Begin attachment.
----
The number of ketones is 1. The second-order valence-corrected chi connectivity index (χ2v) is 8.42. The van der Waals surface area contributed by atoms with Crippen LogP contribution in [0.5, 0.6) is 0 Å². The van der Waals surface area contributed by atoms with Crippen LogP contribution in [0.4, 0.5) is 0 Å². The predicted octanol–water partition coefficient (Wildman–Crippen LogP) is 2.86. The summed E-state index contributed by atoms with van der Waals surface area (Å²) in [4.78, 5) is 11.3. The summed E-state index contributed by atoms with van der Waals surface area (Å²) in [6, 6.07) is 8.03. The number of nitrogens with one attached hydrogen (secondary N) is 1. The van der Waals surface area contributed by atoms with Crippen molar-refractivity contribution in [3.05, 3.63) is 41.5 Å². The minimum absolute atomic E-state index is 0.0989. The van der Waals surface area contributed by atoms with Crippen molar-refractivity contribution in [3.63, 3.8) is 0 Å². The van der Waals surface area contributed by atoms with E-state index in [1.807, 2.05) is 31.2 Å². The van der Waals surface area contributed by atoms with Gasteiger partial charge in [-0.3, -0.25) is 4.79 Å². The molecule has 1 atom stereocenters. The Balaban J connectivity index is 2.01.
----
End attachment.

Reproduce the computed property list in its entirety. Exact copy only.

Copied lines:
The number of ketones is 1. The second-order valence-corrected chi connectivity index (χ2v) is 8.42. The van der Waals surface area contributed by atoms with Crippen LogP contribution in [0.5, 0.6) is 0 Å². The van der Waals surface area contributed by atoms with Crippen LogP contribution in [0.4, 0.5) is 0 Å². The predicted octanol–water partition coefficient (Wildman–Crippen LogP) is 2.86. The summed E-state index contributed by atoms with van der Waals surface area (Å²) in [4.78, 5) is 11.3. The summed E-state index contributed by atoms with van der Waals surface area (Å²) in [6, 6.07) is 8.03. The number of nitrogens with one attached hydrogen (secondary N) is 1. The van der Waals surface area contributed by atoms with Crippen molar-refractivity contribution in [3.05, 3.63) is 41.5 Å². The minimum absolute atomic E-state index is 0.0989. The van der Waals surface area contributed by atoms with Crippen molar-refractivity contribution in [3.63, 3.8) is 0 Å². The van der Waals surface area contributed by atoms with E-state index in [1.807, 2.05) is 31.2 Å². The van der Waals surface area contributed by atoms with Gasteiger partial charge in [-0.3, -0.25) is 4.79 Å². The molecule has 1 atom stereocenters. The Balaban J connectivity index is 2.01.